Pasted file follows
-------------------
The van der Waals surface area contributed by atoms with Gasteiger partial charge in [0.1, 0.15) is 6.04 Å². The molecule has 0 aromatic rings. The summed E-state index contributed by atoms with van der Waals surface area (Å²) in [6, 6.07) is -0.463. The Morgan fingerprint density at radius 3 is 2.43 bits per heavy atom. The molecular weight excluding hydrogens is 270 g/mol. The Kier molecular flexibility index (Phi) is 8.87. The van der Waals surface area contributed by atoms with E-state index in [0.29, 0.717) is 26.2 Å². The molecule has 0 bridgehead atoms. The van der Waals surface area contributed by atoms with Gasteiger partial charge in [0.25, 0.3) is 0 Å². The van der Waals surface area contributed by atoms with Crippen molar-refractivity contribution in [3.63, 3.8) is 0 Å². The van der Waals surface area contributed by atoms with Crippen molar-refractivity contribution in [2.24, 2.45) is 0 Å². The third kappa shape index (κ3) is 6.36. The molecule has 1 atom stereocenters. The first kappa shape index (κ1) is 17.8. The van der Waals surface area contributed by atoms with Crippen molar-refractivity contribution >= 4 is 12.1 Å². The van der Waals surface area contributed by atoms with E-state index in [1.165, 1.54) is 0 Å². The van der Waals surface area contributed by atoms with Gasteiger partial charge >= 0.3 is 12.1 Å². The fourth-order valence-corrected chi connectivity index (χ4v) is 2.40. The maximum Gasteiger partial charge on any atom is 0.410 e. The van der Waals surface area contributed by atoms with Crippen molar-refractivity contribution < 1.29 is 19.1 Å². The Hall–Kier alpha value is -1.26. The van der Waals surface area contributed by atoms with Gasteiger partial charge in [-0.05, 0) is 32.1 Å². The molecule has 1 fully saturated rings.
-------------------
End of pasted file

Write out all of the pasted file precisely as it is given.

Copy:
The van der Waals surface area contributed by atoms with Gasteiger partial charge in [0.1, 0.15) is 6.04 Å². The molecule has 0 aromatic rings. The summed E-state index contributed by atoms with van der Waals surface area (Å²) in [6, 6.07) is -0.463. The Morgan fingerprint density at radius 3 is 2.43 bits per heavy atom. The molecular weight excluding hydrogens is 270 g/mol. The Kier molecular flexibility index (Phi) is 8.87. The van der Waals surface area contributed by atoms with E-state index in [0.29, 0.717) is 26.2 Å². The molecule has 0 bridgehead atoms. The van der Waals surface area contributed by atoms with Gasteiger partial charge in [0.25, 0.3) is 0 Å². The van der Waals surface area contributed by atoms with Crippen molar-refractivity contribution in [3.63, 3.8) is 0 Å². The van der Waals surface area contributed by atoms with Crippen molar-refractivity contribution in [2.24, 2.45) is 0 Å². The third kappa shape index (κ3) is 6.36. The molecule has 1 atom stereocenters. The first kappa shape index (κ1) is 17.8. The van der Waals surface area contributed by atoms with Crippen molar-refractivity contribution >= 4 is 12.1 Å². The van der Waals surface area contributed by atoms with E-state index in [1.165, 1.54) is 0 Å². The van der Waals surface area contributed by atoms with Gasteiger partial charge >= 0.3 is 12.1 Å². The fourth-order valence-corrected chi connectivity index (χ4v) is 2.40. The maximum Gasteiger partial charge on any atom is 0.410 e. The van der Waals surface area contributed by atoms with Crippen molar-refractivity contribution < 1.29 is 19.1 Å². The Hall–Kier alpha value is -1.26. The van der Waals surface area contributed by atoms with Gasteiger partial charge in [-0.05, 0) is 32.1 Å². The molecule has 1 fully saturated rings.